While my students shake their heads at the futility of citing sources when we revisit the subject in class today, I find myself more and more appreciating the system to which we subscribe. Even the world of bibliographic citations is not free, I find, of underlying philosophic presuppositions. This delights me.
“What are these presuppositions?” you ask.
Well. They are several.
Firstly: order. One of the things I like about citation is that it is an orderly system: there is a place for everything and everything is in its place. When we create citation systems, we assume that order is both desirable and attainable. (If we did not assume those two things, we would never begin the project.) Moreover, in desiring and attaining order, we prove that order does not occur naturally; it requires a mind to create order. Proper citations would never emerge from a collection of sources, no matter how long you left the sources alone. Proper citations require a mind, an outside agent to craft them.
This leads to a second presupposition: authorship. A correctly formatted citation begins with the author’s last name, provided that the author is named. This reinforces the idea that information does not spontaneously generate, nor emerge from randomly circulating molecules, but emerges from minds. Though literary critics debate whether authorship should even be considered a factor in literary criticism — does the literary work stand alone, speak for itself without reference to an author? does it emerge from a historical moment rather than an author? — when those literary critics cite their sources, they return inevitably to the author. Because authors are important.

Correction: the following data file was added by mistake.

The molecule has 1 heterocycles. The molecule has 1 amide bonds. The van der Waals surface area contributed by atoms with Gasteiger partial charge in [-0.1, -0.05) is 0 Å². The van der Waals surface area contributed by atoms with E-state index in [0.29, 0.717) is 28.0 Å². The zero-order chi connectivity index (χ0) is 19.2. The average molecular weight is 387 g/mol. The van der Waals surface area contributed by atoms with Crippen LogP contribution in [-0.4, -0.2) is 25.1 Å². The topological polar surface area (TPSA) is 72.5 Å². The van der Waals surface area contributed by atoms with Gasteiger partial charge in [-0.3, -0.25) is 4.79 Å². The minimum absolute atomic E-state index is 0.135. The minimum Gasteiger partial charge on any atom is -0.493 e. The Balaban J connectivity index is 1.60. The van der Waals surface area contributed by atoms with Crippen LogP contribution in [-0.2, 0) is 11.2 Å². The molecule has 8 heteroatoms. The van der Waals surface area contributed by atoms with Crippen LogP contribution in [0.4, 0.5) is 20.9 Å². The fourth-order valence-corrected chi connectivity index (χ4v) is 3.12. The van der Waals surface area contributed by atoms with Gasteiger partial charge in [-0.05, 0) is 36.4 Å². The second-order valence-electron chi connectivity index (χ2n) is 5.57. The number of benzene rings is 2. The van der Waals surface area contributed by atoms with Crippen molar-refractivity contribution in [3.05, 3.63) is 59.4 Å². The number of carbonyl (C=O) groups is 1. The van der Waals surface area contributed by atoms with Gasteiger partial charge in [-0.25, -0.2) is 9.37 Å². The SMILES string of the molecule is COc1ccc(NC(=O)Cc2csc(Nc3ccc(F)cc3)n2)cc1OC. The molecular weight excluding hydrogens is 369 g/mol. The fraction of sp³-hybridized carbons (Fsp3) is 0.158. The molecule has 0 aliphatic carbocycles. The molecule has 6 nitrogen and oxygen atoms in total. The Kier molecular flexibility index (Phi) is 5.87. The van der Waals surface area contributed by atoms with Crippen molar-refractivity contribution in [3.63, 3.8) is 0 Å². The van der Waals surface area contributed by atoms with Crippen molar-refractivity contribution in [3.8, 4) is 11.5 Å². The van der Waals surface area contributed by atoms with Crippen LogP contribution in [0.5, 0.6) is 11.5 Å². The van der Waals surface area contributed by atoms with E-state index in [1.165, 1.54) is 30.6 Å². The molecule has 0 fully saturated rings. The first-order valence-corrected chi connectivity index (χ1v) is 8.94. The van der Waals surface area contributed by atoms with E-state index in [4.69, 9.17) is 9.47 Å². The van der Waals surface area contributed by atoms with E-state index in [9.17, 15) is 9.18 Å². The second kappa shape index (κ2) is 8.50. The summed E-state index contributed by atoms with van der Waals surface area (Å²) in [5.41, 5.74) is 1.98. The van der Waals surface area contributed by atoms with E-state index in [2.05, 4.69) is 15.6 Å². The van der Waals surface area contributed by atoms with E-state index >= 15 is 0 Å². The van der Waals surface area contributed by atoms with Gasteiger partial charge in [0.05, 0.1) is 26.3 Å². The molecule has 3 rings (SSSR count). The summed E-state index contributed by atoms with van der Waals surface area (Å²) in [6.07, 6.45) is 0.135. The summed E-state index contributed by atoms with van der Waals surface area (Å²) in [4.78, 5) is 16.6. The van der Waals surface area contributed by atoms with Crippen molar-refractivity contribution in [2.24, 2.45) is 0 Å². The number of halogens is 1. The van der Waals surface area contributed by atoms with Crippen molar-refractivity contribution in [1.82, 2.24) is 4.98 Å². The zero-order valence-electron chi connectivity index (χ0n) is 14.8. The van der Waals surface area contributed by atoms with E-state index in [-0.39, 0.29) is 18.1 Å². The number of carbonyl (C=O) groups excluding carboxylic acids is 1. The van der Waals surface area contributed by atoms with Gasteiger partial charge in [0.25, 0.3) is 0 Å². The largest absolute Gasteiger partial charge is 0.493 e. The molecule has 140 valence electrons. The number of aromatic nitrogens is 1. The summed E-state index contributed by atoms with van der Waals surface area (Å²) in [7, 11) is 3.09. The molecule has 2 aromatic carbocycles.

A third presupposition is intellectual property. This is closely tied to the idea of authorship; the author has the right to claim and receive credit for his or her ideas. If authors are unimportant, intellectual property shouldn’t matter; ideas are ideas are ideas, no matter who puts words to them. But in our paradigm, we emphatically assert that ideas are valuable and can and do belong to specific individuals. Though we may laud the virtues of think tanks and collaboration, our works cited pages contradict any sort of collectivism of ideas.
Lastly — though this is not an exhaustive list — is the presupposition that not all ideas are equal. We not only give authors credit for their ideas, but also use our knowledge of authors to assign value to their ideas. Ideas emanating from literary critics whose advanced degrees and lengthy publication lists attest to lifetimes devoted to a subject receive more attention than ideas posted by high school students in online chat forums, though they may pertain to the same work of literature. We value the experts over the amateurs.
Thus, we can move from the apparent futility of formatting citations to larger questions of origins, meaning, and morality. Order requires an orderer, authors — and orderers — are important and deserve credit for their work, and some authors are more trustworthy than others.
We live in a universe which displays indisputable order, from things too small for microscopes to see to things too large for our minds to imagine. We live in a story which is being told by an Author who knows all things, because He made all things. When He tells us things, His words are valuable because they come from the Expert.
“These words,” He says, “are trustworthy and true. . . . I am the Alpha and the Omega, the beginning and the end. To the thirsty I will give from the spring of the water of life without payment. The one who conquers will have this heritage, and I will be his God and he will be my son” (Rev. 21:6,7).
Though citations may not excite you; THIS is exciting.
©2014 by Stacy Nott